Hidde de Brabander – Inspiration for masterpieces comes from within

Written by Hidde de Brabander. Published on

In this blogpost Hidde de Brabander elaborates on how he has created the masterpieces for his final examination to become Master Pastry Chef in 2018. We have a look within his mind, and see where he derives his inspiration from.

Inspiration for culinary works by Hidde de Brabander

“Designing dishes is the hardest part of the culinary job. Most of the time you’re copying the creations of previous chefs. In the eyes of plenty of people that is a shame and something you absolutely cannot do. I think that discussion is more delicate.

Let me first say that I do not want to copy a complete dish or cake. That is something I don’t want to do… To me, one-by-one copying is a job we have machines for. Most of the times getting inspiration is still – in some way or another – copying a (small) detail from a previous creation. Sometimes it is a dish, but mostly elements and characteristics like shapes, perfumes or designs are the inspirational fundamentals. Getting your inspiration for a new dish is like making a puzzle with a thousand pieces; the main thing is focus. Focus on your inner self… Which is the hardest part, although everything is already inside of you.

You have to focus on your own thoughts…and that in a time where we mainly focus on the opinion of other people, an opinion that you will never be able to satisfy.
 So please, give yourself a break and say on a regular base; F*ck you all!

 If you don’t give a sh!t about likes, followers or other shapes of opinions of the people around you, you might think now that you are going to be unhappy. In fact, all those needs are making you unhappy. It’s a never-ending story. If you get rid of that stupid bubble of “love” you’ll find the one and only ‘like’ you need; the one from yourself.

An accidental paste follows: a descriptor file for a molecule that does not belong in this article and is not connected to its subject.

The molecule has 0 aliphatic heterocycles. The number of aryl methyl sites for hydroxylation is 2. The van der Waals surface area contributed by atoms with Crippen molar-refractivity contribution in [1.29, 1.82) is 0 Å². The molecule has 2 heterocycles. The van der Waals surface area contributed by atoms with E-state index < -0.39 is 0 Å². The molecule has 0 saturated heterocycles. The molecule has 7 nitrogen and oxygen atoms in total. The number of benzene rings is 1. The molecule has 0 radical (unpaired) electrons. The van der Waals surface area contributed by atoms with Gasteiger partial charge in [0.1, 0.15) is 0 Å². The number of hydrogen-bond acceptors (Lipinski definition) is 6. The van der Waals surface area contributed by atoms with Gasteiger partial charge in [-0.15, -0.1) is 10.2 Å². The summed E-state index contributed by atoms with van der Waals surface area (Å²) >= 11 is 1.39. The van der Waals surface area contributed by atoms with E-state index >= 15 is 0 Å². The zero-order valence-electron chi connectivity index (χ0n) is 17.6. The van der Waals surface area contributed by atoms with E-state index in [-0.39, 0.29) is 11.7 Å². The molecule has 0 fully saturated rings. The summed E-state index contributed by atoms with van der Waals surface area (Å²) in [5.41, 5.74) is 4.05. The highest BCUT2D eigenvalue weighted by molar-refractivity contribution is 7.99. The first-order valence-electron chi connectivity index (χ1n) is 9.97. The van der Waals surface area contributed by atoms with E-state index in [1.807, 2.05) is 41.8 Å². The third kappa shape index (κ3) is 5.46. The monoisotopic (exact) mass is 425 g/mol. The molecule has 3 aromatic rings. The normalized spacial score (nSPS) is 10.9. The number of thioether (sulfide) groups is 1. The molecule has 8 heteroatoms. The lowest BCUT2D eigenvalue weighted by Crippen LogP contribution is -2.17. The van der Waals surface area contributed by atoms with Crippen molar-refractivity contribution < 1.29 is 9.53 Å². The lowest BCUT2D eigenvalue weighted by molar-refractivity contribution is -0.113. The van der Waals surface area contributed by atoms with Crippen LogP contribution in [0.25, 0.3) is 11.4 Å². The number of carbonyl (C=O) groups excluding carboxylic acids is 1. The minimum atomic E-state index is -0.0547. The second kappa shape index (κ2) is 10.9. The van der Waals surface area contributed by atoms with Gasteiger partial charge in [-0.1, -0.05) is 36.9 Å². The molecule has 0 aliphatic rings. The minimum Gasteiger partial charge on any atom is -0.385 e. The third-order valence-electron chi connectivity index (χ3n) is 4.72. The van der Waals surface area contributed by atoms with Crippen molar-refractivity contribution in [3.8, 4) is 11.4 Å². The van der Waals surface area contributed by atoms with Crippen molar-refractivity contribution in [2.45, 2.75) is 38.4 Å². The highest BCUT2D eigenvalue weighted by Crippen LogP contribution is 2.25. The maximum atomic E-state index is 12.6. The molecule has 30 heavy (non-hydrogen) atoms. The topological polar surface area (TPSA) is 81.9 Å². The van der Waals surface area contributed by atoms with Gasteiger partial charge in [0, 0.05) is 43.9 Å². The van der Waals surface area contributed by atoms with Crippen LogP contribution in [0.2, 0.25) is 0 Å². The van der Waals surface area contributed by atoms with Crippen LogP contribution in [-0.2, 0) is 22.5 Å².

Back to inspiration. It’s everywhere. Even in mathematical spirals…”

Inspiration from mathematics and music

Taking a passion to a next level requires motivation, focus and a lot of drive. Hidde de Brabander was the first man in eight years in The Netherlands to achieve the title of Master Pastry Chef. His unlimited creativity and knowledge have led to him being able to create a masterpiece resulting in passing his final examination. His admiration for music, one of the sources he derives his inspiration from, made him able to create what he has made. Based on the album “Lateralus” by Tool, Hidde has taken the Fibonacci sequence to a whole new level. What did he do?! The music of this song is written on a mathematical formula called the Fibonacci sequence, which has formed the foundation of Hidde’s inspiration. The Fibonacci sequence is as follows: 1+1=2, 1+2=3, 2+3=5, 3+5=8, 5+8=13 and so on.  The previous number is always the base for the next, resulting in an ever-increasing outward spiral. (If you would like to fully understand the Fibonacci sequence in the music, check this video.) Based on the numbers, Hidde chose certain amounts for the dishes he presented during his Master examination. The shape of the spiral is the leading and returning shape. Every decision was reasoned, and nothing was left to chance. Hidde has chosen the sequence since this is a metaphor for his career; the increasing numbers are affected by the numbers before, so every follow-up and every next step is arising from the previous one. Every single dish tells a story, which is exactly the reason this brilliant mind achieved his title.